‘Nothing clean. Right.’
Sorry but the woeful punks in the reboot had nothing on Bill Paxton and that other dude who later went on to be the alien bounty hunter in the X Files.
– ‘It’s very important that you live,’ well, gee wizz Kyle, I’m glad you think so…
– ‘Sarah Connor?’
Seriously? Why would you even say yes? Surely you’d take one look at him and say ‘no, she lives next door,’ and then you’d run.
– Traxler and Vukovich:
How do I look?
These pair are the buddy cop comic relief and I love their chemistry. My only regret is, as you’ll see on the DVD extras, at one point Traxler was going to come over to Sarah and Kyle’s way of thinking, he was going to believe that Kyle wasn’t insane and that a cyborg space traveler really did want to reach through him to rip Sarah’s heart out. Ultimately that footage got cut from the final version and I wish it hadn’t. Still, if you watch closely, the scene where Traxler, Silberman, Sarah and Vukovich are watching Kyle’s video interview, there is a moment where belief comes across Traxler’s face. It’s tiny, but it’s there.
Speaking of the cop duo, here’s some trivia for all you lovers of trivia: Did you know that Lance Henrickson was initially being considered to play the T800, while Arnie was approached to play Kyle? Once Arnie read the script though, he decided that Kyle really wasn’t the role for him (how were they going to explain away that accent?) so he told Cameron he would do it, but only if he could be the villain.**
Sorry Lance. It’s okay though, you got to do Millennium and that was a sweet show.
A lot of people would argue that T2: Judgement Day is a better film than Terminator. When people compare sequels to their predecessor, specifically those which are better than the original, it is among the most cited example of something which in itself is largely a rarity. The main reason for this, I think, is due to the special effects. Yes, the T1000 is pretty impressive (like that scene where he rises up out of the lino and stabs that dude in his eye), and yes, Eddie Furlong is a cutie patootie as John Connor, and of course, the Linda Hamilton transformation is just, wow, but that doesn’t make it ‘better’ than the original. It makes it equal perhaps, it makes it a worthy sequel, certainly, but it does not make it better.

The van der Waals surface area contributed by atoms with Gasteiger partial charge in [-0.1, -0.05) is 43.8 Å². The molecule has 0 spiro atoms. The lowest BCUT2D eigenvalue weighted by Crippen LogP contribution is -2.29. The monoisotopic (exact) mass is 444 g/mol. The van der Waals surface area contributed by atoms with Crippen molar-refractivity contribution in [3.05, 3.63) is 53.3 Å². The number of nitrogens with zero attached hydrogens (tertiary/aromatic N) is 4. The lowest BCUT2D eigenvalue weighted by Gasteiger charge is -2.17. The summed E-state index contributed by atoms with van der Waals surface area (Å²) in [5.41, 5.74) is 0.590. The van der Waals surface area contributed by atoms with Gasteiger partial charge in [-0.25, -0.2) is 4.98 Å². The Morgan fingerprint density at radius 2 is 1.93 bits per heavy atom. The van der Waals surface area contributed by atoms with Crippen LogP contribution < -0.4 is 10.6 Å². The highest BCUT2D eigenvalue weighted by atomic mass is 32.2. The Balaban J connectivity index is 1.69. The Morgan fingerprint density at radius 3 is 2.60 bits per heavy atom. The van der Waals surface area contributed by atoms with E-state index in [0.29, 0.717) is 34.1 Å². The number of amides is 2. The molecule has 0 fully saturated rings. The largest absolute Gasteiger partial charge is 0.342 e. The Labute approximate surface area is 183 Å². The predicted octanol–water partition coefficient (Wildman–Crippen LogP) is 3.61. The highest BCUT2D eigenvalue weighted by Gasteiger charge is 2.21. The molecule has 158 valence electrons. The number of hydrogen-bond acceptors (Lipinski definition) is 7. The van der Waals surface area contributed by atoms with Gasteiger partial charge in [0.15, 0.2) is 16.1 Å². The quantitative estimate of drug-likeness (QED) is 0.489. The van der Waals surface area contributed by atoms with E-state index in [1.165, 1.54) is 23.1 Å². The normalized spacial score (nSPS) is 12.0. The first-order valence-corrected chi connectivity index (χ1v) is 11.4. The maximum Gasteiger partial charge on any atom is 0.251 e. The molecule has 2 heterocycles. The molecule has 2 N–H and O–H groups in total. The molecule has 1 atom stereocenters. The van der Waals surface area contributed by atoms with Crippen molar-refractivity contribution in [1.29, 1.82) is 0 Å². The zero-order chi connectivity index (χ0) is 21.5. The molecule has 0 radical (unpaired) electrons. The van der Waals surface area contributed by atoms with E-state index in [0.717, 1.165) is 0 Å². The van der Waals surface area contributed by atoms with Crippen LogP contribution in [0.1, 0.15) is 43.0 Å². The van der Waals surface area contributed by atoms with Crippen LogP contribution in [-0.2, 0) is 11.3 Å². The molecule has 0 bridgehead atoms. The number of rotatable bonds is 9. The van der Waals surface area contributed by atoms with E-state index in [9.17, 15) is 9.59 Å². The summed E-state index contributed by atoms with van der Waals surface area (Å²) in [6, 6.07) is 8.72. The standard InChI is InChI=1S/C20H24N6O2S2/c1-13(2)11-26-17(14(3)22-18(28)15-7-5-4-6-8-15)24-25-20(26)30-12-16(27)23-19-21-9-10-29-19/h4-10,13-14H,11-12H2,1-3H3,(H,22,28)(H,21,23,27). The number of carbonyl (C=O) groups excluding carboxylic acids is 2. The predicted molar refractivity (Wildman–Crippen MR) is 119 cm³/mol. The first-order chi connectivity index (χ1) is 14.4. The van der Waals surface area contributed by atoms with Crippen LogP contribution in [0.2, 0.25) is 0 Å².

Despite being laughable by modern standards, the 1984 effects in Terminator still hold up quite well when considered within the context of the overall look of the film, which is gritty and dirty. I still find the scene where the T800 takes its own eyeball out with the craft knife stomach turning, even if it is mostly a plastic robot doing the eye gouging.
If you haven’t seen the original Terminator, I hope that you’ll feel compelled to go and give it a watch after reading this. I was actually speaking to a co-worker not long ago who expressed his sadness upon hearing that some of the students at his college dorm thought that Terminator: Genisys was a stand alone film. That made my heart sad, but did prove what I have always feared – that there are people out there who have not seen this movie. It’s not going to be a visually spectacular as T2, but what it lacks in special effects it more than makes up for in story and mythology… plus…Kyle.
I’m not going to sit here and pretend that there are no flaws with this film, that would silly. There are more flaws in the quantum time line than you can poke a stick at (not to mention, how does Kyle know the road rules and how can he navigate down town LA? Come to think of it, when did Kyle find time to learn to read? How does he know what a phone book is? And why does no attention get paid to the fact that he would smell, bad, so bad that it would be near impossible for him to attract Sarah at all, let alone get her to love him. I mean, we get to see that the rotting flesh on the T800 is attraction flies (the scene with the cigar smoking janitor) but we’re too polite to acknowledge that Kyle is wearing the pants of a homeless man and hasn’t had a hot shower, like, ever. And of course the age old question: was Kyle always John’s father… that one is too big, it makes my brain hurt, so we are just going to leave it alone) Anyway, there are flaws, but they’re relatively easily to trade off for the overall awesomeness of this concept and the delivery of the film, so just shut up about them and enjoy this 1984 cinematic b-grade marvel for what it is. Glorious.
Remember, the battle for humankind won’t be fought in the future, it will be fought here, in our present, so maybe you’d be best served by brushing up on your cyborg fighting strategies… tonight…
** Any Terminator fan should know that Arnie and James Cameron has a major argument over what has now become ‘the’ catch phrase of the franchise and (arguably) of Arnold’s career. Arnie felt that a machine would never make a retraction and thus, he should say ‘I will be back,’ Cameron was having none of it though and pretty much told Arnold to just deliver the line and move on. Good call.
** I got that from the extras on the DVD – yep, I’ve watched them all.